Here is my quilt "The Weaver" hanging in the show. It is always interesting to see your own work hanging. It looks different than it did at home. For me, it always looks smaller and a little dull. I tend to use a subdued color palette, so when my work is surrounded by work in really bright, bright colors it washes out.
There is always a lot of discussion on the QuiltArt list about whether Art Quilts really belong in traditional quilt shows and the difference between how work looks on pipe and drape compared to gallery type shows on white walls. You can see we are looking at pipe and drape here. Dark canyons of pipe and black drape.
It seems to me that while APNQ accepts a lot of "art" quilts, they tend to be judged by the same criteria as the traditional quilts and the art quilts that win awards are those that are easily understood, have elements of traditional quilts and exhibit fussy workmanship.
I got my quilts back today. The judge's comments on The Weaver included:
"The applique appears to be very precise and machine satin stitch is quite consistent."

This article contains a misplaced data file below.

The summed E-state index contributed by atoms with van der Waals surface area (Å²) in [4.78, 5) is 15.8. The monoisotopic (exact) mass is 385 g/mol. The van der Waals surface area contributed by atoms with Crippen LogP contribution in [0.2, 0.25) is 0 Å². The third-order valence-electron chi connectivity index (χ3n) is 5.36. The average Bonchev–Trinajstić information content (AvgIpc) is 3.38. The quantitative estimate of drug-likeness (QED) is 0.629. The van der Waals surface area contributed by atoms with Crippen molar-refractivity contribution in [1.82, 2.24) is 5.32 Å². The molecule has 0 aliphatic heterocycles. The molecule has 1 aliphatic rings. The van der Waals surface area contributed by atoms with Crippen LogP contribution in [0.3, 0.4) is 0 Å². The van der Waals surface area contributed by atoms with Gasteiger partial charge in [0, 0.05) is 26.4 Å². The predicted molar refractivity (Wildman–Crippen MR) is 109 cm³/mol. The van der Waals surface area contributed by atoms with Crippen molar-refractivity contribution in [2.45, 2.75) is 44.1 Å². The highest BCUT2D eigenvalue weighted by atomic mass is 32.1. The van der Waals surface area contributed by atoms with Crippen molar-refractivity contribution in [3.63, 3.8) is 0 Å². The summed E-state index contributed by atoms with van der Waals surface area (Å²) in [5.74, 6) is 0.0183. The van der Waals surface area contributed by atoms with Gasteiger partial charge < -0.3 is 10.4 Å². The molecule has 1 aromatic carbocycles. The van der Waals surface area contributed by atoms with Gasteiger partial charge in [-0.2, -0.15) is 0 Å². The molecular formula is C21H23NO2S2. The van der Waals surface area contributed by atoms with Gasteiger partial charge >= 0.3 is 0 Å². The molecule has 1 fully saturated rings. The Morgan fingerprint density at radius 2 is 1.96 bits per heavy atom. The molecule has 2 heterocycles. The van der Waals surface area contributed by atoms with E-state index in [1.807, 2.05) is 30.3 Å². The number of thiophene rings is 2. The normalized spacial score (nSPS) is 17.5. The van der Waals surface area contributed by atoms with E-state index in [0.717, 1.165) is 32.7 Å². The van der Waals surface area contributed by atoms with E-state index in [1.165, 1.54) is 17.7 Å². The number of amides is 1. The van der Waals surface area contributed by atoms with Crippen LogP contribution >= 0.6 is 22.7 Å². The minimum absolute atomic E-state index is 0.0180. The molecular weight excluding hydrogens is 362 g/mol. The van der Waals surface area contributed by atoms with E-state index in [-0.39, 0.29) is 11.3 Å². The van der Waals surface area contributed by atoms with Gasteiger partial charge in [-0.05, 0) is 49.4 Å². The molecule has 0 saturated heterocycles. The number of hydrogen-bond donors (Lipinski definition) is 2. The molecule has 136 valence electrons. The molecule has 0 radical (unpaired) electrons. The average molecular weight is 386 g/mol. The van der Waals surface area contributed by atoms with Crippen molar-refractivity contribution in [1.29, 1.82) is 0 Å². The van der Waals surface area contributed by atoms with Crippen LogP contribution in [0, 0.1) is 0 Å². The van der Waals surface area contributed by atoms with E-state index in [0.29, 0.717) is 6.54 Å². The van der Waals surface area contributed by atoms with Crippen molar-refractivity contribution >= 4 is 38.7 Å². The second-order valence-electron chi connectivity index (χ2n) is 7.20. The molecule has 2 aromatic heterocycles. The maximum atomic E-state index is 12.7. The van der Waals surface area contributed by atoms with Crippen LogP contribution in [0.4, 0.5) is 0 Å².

"Strong visual impact and an air of mystery portrayed in subject. Strive for more consistency in the length of your quilting stitches."
"Excellent use of thread painting on painted fabric. Knife-edge finish is well done."
Fair enough, and flattering in some instances, but it was clear they were more concerned with technique than design and content and meaning. Oh well. It is what it is and I understand now why my favorites weren't usually the judges' favorites. I don't notice the length of quilting stitches and don't particularly value consistency in the satin stitch.
Two years ago we were all quite disappointed in the jurying of the show. There were two large machine embroidery sampler quilts that were literally identical, not very interesting and, it turns out, were made in a class. There were at least three quilts made from this commercial pattern. There were a group of nearly identical quilts all made in another class. For such a large pool of quilts to choose from we expected more originality. This year's show was much better in that regard, though we did encounter a few quilts that were both poorly constructed and dull, dull, dull. You have to wonder what the jurors are seeing sometimes. Still, there was a lot to enjoy, as I have shown in the previous posts.
In two years the show will move to the Seattle Convention Center, a much larger venue. Will we go back? Absolutely. It's a getaway weekend that we look forward to for two years. The Quilt Show is just an excuse.